Given our federal constitutional system, state and federal courts should not gainsay the findings of Congress on this issue. The risk of inconsistent rulings from state and county election officials, as well as from the many different courts hearing these challenges, could cause electoral chaos.
Further, Congress has never passed a federal statute providing any type of enforcement mechanism in the courts for Section 3. While some argue that this provision is self-executing and no legislation is required, legal scholars such as Josh Blackman and Sett Tillman point to an 1869 decision of a federal circuit court presided over by U.S. Supreme Court Chief Justice Salmon P. Chase, which held that “legislation by Congress is necessary to give effect to” Section 3.
Under that holding, in the absence of such legislation, states do not have the ability to throw accused insurrectionists off a federal ballot, whether they are running for Congress or the presidency.
Section 3 No Longer Extant?
Third, there is an argument that can be made—and which was already adopted by one federal court—that Section 3 doesn’t even exist anymore as a constitutional matter.
Keep in mind that the 14th Amendment was ratified in 1868 after the end of the Civil War. It was aimed at the former members of the Confederate government and military who had previously been in Congress or held executive posts.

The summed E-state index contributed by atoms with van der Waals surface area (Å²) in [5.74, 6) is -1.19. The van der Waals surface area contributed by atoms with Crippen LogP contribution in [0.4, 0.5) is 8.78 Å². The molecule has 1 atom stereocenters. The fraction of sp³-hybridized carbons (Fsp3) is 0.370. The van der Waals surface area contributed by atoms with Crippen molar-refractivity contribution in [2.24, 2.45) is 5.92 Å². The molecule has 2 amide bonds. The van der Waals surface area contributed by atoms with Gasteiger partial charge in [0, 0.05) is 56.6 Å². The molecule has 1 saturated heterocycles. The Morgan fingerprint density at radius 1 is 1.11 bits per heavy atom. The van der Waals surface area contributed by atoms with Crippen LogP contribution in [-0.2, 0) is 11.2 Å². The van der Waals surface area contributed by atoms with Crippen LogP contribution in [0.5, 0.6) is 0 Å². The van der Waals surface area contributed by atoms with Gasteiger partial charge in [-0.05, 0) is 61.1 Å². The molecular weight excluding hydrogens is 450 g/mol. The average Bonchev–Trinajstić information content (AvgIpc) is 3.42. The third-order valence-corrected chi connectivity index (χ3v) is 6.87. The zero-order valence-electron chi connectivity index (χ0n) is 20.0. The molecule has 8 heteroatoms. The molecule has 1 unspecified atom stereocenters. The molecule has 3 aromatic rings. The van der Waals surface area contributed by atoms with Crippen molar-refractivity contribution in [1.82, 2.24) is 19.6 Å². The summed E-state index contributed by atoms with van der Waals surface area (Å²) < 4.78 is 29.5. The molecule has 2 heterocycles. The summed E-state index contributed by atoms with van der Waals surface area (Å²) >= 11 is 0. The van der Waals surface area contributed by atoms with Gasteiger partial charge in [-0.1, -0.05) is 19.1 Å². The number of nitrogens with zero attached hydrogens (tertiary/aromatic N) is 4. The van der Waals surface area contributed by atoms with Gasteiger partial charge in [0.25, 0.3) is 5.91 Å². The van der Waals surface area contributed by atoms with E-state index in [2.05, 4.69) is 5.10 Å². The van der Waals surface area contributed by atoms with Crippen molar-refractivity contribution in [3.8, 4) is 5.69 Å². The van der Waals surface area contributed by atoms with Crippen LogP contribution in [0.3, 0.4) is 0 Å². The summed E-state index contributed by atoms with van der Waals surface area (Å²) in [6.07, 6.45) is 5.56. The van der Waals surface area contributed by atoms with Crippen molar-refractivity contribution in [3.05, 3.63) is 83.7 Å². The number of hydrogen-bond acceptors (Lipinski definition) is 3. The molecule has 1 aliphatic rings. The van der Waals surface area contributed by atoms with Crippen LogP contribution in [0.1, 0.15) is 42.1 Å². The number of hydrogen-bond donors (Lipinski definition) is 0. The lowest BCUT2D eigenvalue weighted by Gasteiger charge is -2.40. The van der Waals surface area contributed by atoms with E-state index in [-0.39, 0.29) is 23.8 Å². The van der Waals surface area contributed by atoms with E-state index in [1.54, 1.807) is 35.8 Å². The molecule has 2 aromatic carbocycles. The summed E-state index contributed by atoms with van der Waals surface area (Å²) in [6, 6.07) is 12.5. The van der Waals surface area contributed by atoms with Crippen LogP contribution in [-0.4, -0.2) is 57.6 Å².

All of the challengers filing lawsuits to try to remove Trump from their state ballots are ignoring the final sentence in Section 3, which is a unique provision found in no other amendment to the Constitution. It allows Congress to remove the disqualification clause “by a vote of two-thirds of each House.”
Congress voted to remove the disqualification twice. The Amnesty Act of 1872 stated that the “political disabilities” imposed by Section 3 “are hereby removed from all persons whomsoever” except for members of the 36th and 37th Congresses and certain other military and foreign officials.
Note that there is no time limit in this language.
Congress even got rid of these remaining exceptions in the Amnesty Act of 1898, which stated that “the disability imposed by section 3 of the Fourteenth Amendment to the Constitution of the United States heretofore incurred is hereby removed.”
There was no language preserving any of the disqualifications for future cases.
In short, these anti-Trump ballot challenges are lawfare at its worst, trying to use the law and the courts as a political weapon. All of these lawsuits should be dismissed.
But if any of these state courts rule against Trump, they should immediately stay their decisions and allow Trump to remain on the ballot.
If they don’t, and their decisions are later overturned by an appellate court after the election when votes have already been cast, there will be no viable remedy.
On the other hand, if their rulings are upheld, then even if Trump won the election, he could still be barred from actually serving, although I seriously doubt that the ultimate decider on this issue, the U.S. Supreme Court, would uphold any such ruling, given the weakness of the challengers’ claims.